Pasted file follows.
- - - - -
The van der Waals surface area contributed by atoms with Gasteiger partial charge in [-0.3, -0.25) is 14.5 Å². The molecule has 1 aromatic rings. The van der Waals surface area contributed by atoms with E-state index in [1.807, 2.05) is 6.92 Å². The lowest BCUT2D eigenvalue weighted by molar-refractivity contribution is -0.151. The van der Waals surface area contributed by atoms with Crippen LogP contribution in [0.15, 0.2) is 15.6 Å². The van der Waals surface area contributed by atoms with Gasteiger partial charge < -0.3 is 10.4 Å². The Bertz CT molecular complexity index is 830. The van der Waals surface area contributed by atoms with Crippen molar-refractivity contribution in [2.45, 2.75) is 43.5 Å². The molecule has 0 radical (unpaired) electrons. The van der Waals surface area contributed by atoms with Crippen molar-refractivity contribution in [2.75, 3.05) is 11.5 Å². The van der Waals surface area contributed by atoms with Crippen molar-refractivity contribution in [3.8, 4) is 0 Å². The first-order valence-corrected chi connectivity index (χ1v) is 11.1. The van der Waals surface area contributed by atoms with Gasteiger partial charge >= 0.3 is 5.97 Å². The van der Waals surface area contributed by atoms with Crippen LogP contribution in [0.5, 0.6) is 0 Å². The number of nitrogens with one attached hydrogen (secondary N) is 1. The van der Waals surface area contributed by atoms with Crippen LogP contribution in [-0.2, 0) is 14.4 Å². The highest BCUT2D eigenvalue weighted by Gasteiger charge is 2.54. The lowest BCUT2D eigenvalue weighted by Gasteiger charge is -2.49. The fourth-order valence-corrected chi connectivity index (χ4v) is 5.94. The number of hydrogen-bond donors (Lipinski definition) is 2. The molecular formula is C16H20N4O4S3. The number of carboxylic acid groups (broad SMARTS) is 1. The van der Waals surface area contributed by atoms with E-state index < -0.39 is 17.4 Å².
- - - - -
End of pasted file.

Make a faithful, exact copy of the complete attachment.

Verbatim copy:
The van der Waals surface area contributed by atoms with Gasteiger partial charge in [-0.3, -0.25) is 14.5 Å². The molecule has 1 aromatic rings. The van der Waals surface area contributed by atoms with E-state index in [1.807, 2.05) is 6.92 Å². The lowest BCUT2D eigenvalue weighted by molar-refractivity contribution is -0.151. The van der Waals surface area contributed by atoms with Crippen LogP contribution in [0.15, 0.2) is 15.6 Å². The van der Waals surface area contributed by atoms with Gasteiger partial charge < -0.3 is 10.4 Å². The Bertz CT molecular complexity index is 830. The van der Waals surface area contributed by atoms with Crippen molar-refractivity contribution in [2.45, 2.75) is 43.5 Å². The molecule has 0 radical (unpaired) electrons. The van der Waals surface area contributed by atoms with Crippen molar-refractivity contribution in [2.75, 3.05) is 11.5 Å². The van der Waals surface area contributed by atoms with Crippen molar-refractivity contribution in [3.8, 4) is 0 Å². The first-order valence-corrected chi connectivity index (χ1v) is 11.1. The van der Waals surface area contributed by atoms with Gasteiger partial charge >= 0.3 is 5.97 Å². The van der Waals surface area contributed by atoms with Crippen LogP contribution in [0.5, 0.6) is 0 Å². The number of nitrogens with one attached hydrogen (secondary N) is 1. The van der Waals surface area contributed by atoms with Crippen LogP contribution in [-0.2, 0) is 14.4 Å². The highest BCUT2D eigenvalue weighted by Gasteiger charge is 2.54. The lowest BCUT2D eigenvalue weighted by Gasteiger charge is -2.49. The fourth-order valence-corrected chi connectivity index (χ4v) is 5.94. The number of hydrogen-bond donors (Lipinski definition) is 2. The molecular formula is C16H20N4O4S3. The number of carboxylic acid groups (broad SMARTS) is 1. The van der Waals surface area contributed by atoms with E-state index < -0.39 is 17.4 Å².